Electrophoresis and staining
The denatured proteins are subsequently applied to one end of a layer of polyacrylamide gel submerged in a suitable buffer. An electric current is applied across the gel, causing the negatively-charged proteins to migrate across the gel towards the anode. Depending on their size, each protein will move differently through the gel matrix: short proteins will more easily fit through the pores in the gel, while larger ones will have more difficulty (they encounter more resistance). After a set amount of time (usually a few hours- though this depends on the voltage applied across the gel; higher voltages run faster but tend to produce somewhat poorer resolution), the proteins will have differentially migrated based on their size; smaller proteins will have traveled farther down the gel, while larger ones will have remained closer to the point of origin. Thus proteins may be separated roughly according to size (and therefore, molecular weight). Following electrophoresis, the gel may be stained (most commonly with Coomassie Brilliant Blue or silver stain), allowing visualisation of the separated proteins, or processed further (e.g. Western blot). After staining, different proteins will appear as distinct bands within the gel. It is common to run "marker proteins" of known molecular weight in a separate lane in the gel, in order to calibrate the gel and determine the weight of unknown proteins by comparing the distance traveled relative to the marker. The gel is actually formed because the acrylamide solution contains a small amount, generally about 1 part in 35 of bisacrylamide, which can form cross-links between two polyacrylamide molecules. The ratio of acrylamide to bisacrylamide can be varied for special purposes. The acrylamide concentration of the gel can also be varied, generally in the range from 5% to 25%. Lower percentage gels are better for resolving very high molecular weight proteins, while much higher percentages are needed to resolve smaller proteins. Determining how much of the various solutions to mix together to make gels of particular acrylamide concentration can be done on line
Gel electrophoresis is usually the first choice as an assay of protein purity due to its reliability and ease. The presence of SDS and the denaturing step causes proteins to be separated solely based on size. False negatives and positives are possible. A co migrating contaminant can appear as the same band as the desired protein. This comigration could also cause a protein to run at a different position or to not be able to penetrate the gel. This is why it is important to stain the entire gel including the stacking section. Coomassie Brilliant Blue will also bind with less affinity to glycoproteins and fibrous proteins, which interferes with quantification (Deutscher 1990).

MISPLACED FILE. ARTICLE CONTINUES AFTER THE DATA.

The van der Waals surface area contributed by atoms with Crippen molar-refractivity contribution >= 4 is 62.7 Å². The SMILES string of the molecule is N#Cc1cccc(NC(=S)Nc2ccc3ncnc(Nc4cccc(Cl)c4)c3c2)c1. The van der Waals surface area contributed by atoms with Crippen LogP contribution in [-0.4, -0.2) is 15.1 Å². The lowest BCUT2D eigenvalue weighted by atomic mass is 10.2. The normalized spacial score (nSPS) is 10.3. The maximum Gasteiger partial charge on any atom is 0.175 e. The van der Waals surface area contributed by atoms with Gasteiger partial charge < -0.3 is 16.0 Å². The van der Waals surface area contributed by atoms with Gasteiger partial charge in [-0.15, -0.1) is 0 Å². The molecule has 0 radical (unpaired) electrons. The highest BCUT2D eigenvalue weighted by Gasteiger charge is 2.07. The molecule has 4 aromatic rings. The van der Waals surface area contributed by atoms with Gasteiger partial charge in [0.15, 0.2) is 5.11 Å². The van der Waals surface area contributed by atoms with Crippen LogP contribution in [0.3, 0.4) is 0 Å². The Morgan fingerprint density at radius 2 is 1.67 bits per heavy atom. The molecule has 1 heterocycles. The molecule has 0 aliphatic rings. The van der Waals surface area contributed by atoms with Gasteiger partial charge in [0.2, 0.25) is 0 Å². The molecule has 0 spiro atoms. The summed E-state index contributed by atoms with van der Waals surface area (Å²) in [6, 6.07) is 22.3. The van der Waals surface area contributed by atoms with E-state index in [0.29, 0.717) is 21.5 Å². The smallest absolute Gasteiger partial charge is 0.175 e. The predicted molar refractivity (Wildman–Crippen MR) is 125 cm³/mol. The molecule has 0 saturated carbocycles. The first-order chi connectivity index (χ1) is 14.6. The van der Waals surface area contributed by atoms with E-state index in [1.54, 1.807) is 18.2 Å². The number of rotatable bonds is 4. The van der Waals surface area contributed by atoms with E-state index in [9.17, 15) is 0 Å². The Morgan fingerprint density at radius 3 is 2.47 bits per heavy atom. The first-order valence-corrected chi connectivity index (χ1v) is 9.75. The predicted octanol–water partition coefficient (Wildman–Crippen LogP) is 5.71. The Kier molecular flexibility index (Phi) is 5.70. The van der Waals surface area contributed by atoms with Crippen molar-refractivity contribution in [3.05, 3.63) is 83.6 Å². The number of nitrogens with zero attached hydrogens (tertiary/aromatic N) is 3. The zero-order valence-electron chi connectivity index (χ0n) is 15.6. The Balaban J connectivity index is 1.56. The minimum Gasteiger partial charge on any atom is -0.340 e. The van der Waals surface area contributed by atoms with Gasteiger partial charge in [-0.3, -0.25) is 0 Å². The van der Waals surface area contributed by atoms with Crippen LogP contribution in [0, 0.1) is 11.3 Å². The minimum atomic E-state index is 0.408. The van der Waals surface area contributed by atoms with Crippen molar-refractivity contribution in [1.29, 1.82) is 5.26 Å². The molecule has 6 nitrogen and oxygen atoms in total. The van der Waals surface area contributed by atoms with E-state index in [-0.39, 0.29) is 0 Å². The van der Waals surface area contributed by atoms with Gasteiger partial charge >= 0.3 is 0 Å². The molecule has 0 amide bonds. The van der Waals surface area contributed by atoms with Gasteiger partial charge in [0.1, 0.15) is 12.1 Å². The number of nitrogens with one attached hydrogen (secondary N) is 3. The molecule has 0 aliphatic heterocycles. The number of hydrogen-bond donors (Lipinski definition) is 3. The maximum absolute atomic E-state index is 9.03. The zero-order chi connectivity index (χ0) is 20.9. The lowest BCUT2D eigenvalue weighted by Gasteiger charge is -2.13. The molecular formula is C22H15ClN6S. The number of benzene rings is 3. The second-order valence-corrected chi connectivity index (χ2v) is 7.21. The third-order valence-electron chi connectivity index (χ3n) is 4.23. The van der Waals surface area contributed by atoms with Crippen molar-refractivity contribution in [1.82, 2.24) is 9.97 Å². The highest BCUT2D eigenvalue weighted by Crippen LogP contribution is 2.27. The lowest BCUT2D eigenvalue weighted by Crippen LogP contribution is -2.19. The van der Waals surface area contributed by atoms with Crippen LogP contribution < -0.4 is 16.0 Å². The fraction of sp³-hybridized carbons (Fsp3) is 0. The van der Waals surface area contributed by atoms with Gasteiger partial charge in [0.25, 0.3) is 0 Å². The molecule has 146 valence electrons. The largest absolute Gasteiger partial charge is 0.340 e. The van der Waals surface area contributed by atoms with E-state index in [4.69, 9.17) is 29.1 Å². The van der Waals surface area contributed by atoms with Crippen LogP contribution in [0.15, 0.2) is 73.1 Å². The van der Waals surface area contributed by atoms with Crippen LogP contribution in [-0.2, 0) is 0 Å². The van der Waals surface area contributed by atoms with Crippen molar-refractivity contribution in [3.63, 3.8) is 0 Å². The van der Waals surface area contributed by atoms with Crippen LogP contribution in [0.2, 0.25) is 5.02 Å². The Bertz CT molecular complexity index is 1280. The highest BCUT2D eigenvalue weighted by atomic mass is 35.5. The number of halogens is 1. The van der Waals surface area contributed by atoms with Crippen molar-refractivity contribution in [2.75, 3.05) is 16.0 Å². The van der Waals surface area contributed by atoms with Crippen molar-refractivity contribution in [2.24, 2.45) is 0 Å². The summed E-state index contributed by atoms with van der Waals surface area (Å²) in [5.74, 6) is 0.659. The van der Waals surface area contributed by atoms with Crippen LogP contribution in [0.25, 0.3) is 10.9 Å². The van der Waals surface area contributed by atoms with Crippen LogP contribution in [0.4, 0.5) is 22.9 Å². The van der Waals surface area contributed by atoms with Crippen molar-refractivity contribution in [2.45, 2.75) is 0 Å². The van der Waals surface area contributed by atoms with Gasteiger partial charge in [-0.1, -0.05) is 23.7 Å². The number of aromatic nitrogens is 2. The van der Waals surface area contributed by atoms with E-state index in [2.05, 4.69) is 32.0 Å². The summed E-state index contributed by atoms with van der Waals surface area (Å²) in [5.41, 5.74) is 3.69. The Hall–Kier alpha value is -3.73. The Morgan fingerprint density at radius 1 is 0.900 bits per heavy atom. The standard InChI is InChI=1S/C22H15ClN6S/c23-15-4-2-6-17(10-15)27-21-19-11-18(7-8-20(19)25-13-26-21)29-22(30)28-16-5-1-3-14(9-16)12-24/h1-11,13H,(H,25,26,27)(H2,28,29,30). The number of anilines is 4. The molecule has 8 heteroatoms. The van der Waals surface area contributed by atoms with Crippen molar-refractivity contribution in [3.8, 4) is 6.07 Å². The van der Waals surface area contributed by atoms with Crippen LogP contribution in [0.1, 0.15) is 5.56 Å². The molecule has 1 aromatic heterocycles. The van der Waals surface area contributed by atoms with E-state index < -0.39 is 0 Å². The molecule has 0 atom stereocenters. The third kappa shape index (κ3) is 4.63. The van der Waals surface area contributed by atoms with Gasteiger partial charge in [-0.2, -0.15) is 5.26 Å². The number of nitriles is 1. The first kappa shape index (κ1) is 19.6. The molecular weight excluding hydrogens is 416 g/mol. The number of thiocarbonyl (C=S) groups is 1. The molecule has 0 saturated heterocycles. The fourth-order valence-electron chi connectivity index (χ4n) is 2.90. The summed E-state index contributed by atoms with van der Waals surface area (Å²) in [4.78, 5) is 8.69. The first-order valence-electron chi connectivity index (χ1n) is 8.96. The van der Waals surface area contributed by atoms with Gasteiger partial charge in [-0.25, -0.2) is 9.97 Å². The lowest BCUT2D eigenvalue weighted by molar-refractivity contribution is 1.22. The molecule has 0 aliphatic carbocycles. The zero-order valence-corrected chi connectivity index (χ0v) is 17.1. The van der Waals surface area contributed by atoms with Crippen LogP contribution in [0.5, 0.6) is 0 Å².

Most protein separations are performed using a "discontinuous" buffer system that significantly enhances the sharpness of the bands within the gel. During electrophoresis in a discontinuous gel system, an ion gradient is formed in the early stage of electrophoresis that causes all of the proteins to focus into a single sharp band. This occurs in a region of the gel that has larger pores so that the gel matrix does not retard the migration during the focusing or "stacking" event. Negative ions from the buffer in the tank then "outrun" the SDS-covered protein "stack" and eliminate the ion gradient so that the proteins subsequently separate by the sieving action in the lower, "resolving" region of the gel.
Many people continue to use a tris-glycine or "Laemmli" buffering system that stacks and resolves at a pH of ~8.3-9.0. These pHs promote disulfide bond formation between cysteine residues in the proteins, especially when they are present at high concentrations because the pKa of cysteine ranges from 8-9 and because reducing agent present in the loading buffer doesn't co-migrate with the proteins. Recent advances in buffering technology alleviate this problem by resolving the proteins at a pH well below the pKa of cysteine (e.g., bis-tris, pH 6.5) and include reducing agents (e.g. sodium bisulfite) that move into the gel ahead of the proteins to maintain a reducing environment. An additional benefit of using buffers with lower pHs is that the acrylamide gel is more stable so the gels can be stored for long periods of time before use.
|This article is licensed under the GNU Free Documentation License. It uses material from the Wikipedia article "SDS-PAGE". A list of authors is available in Wikipedia.|